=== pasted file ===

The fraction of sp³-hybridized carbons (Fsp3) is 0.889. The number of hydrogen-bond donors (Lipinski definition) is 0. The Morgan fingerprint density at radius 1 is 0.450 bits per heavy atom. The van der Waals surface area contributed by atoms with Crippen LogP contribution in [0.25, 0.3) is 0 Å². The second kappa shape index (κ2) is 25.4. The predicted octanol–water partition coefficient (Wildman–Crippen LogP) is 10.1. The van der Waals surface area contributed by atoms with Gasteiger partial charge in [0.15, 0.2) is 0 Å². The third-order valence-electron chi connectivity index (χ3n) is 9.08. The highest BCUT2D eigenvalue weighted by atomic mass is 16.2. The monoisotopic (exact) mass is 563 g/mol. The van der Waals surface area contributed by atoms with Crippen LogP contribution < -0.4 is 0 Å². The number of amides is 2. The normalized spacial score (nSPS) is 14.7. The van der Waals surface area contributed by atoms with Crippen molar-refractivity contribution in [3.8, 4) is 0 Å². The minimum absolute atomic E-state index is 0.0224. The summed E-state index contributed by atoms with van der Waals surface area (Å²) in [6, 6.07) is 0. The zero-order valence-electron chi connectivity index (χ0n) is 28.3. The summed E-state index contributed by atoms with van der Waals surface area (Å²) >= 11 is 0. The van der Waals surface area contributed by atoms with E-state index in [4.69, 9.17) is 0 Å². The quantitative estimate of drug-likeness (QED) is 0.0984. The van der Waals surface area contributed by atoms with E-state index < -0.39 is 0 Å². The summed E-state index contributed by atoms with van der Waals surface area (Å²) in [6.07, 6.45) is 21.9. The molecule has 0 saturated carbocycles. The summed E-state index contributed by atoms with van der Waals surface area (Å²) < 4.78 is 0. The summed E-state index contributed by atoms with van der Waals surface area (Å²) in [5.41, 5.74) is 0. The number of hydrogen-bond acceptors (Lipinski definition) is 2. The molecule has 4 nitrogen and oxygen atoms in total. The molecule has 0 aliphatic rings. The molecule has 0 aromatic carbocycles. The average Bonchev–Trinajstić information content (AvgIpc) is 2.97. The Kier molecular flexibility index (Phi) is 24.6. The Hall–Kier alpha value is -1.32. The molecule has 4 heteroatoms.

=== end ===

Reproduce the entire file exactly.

The fraction of sp³-hybridized carbons (Fsp3) is 0.889. The number of hydrogen-bond donors (Lipinski definition) is 0. The Morgan fingerprint density at radius 1 is 0.450 bits per heavy atom. The van der Waals surface area contributed by atoms with Crippen LogP contribution in [0.25, 0.3) is 0 Å². The second kappa shape index (κ2) is 25.4. The predicted octanol–water partition coefficient (Wildman–Crippen LogP) is 10.1. The van der Waals surface area contributed by atoms with Gasteiger partial charge in [0.15, 0.2) is 0 Å². The third-order valence-electron chi connectivity index (χ3n) is 9.08. The highest BCUT2D eigenvalue weighted by atomic mass is 16.2. The monoisotopic (exact) mass is 563 g/mol. The van der Waals surface area contributed by atoms with Crippen LogP contribution < -0.4 is 0 Å². The number of amides is 2. The normalized spacial score (nSPS) is 14.7. The van der Waals surface area contributed by atoms with Crippen molar-refractivity contribution in [3.8, 4) is 0 Å². The minimum absolute atomic E-state index is 0.0224. The summed E-state index contributed by atoms with van der Waals surface area (Å²) in [6, 6.07) is 0. The zero-order valence-electron chi connectivity index (χ0n) is 28.3. The summed E-state index contributed by atoms with van der Waals surface area (Å²) >= 11 is 0. The van der Waals surface area contributed by atoms with E-state index in [4.69, 9.17) is 0 Å². The quantitative estimate of drug-likeness (QED) is 0.0984. The van der Waals surface area contributed by atoms with E-state index < -0.39 is 0 Å². The summed E-state index contributed by atoms with van der Waals surface area (Å²) in [6.07, 6.45) is 21.9. The molecule has 0 saturated carbocycles. The summed E-state index contributed by atoms with van der Waals surface area (Å²) < 4.78 is 0. The summed E-state index contributed by atoms with van der Waals surface area (Å²) in [5.41, 5.74) is 0. The number of hydrogen-bond acceptors (Lipinski definition) is 2. The molecule has 4 nitrogen and oxygen atoms in total. The molecule has 0 aliphatic rings. The molecule has 0 aromatic carbocycles. The average Bonchev–Trinajstić information content (AvgIpc) is 2.97. The Kier molecular flexibility index (Phi) is 24.6. The Hall–Kier alpha value is -1.32. The molecule has 4 heteroatoms.